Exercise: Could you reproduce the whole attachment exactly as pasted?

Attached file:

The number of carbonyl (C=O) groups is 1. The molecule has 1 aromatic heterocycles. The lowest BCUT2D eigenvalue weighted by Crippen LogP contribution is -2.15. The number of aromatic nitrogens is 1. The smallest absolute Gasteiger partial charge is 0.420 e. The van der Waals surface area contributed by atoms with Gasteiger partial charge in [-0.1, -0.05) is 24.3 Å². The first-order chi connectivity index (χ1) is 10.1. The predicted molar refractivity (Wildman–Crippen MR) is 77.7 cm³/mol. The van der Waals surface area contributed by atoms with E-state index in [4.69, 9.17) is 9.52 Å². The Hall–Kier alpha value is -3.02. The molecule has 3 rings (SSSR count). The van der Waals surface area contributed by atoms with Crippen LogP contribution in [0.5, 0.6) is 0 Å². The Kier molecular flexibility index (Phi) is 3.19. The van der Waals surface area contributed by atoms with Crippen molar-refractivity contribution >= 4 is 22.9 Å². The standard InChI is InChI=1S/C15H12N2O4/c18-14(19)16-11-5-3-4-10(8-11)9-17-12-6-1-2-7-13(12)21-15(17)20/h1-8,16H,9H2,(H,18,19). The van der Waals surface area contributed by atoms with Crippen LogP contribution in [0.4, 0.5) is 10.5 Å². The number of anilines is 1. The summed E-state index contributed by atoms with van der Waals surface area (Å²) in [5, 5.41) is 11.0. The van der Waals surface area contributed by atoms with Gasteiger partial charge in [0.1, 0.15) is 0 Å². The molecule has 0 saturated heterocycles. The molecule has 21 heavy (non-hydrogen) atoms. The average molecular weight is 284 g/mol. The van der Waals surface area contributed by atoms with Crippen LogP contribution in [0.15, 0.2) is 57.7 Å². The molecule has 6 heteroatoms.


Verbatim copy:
The number of carbonyl (C=O) groups is 1. The molecule has 1 aromatic heterocycles. The lowest BCUT2D eigenvalue weighted by Crippen LogP contribution is -2.15. The number of aromatic nitrogens is 1. The smallest absolute Gasteiger partial charge is 0.420 e. The van der Waals surface area contributed by atoms with Gasteiger partial charge in [-0.1, -0.05) is 24.3 Å². The first-order chi connectivity index (χ1) is 10.1. The predicted molar refractivity (Wildman–Crippen MR) is 77.7 cm³/mol. The van der Waals surface area contributed by atoms with E-state index in [4.69, 9.17) is 9.52 Å². The Hall–Kier alpha value is -3.02. The molecule has 3 rings (SSSR count). The van der Waals surface area contributed by atoms with Crippen LogP contribution in [0.5, 0.6) is 0 Å². The Kier molecular flexibility index (Phi) is 3.19. The van der Waals surface area contributed by atoms with Crippen molar-refractivity contribution >= 4 is 22.9 Å². The standard InChI is InChI=1S/C15H12N2O4/c18-14(19)16-11-5-3-4-10(8-11)9-17-12-6-1-2-7-13(12)21-15(17)20/h1-8,16H,9H2,(H,18,19). The van der Waals surface area contributed by atoms with Crippen LogP contribution in [0.4, 0.5) is 10.5 Å². The number of anilines is 1. The summed E-state index contributed by atoms with van der Waals surface area (Å²) in [5, 5.41) is 11.0. The van der Waals surface area contributed by atoms with Gasteiger partial charge in [0.1, 0.15) is 0 Å². The molecule has 0 saturated heterocycles. The molecule has 21 heavy (non-hydrogen) atoms. The average molecular weight is 284 g/mol. The van der Waals surface area contributed by atoms with Crippen LogP contribution in [0.15, 0.2) is 57.7 Å². The molecule has 6 heteroatoms.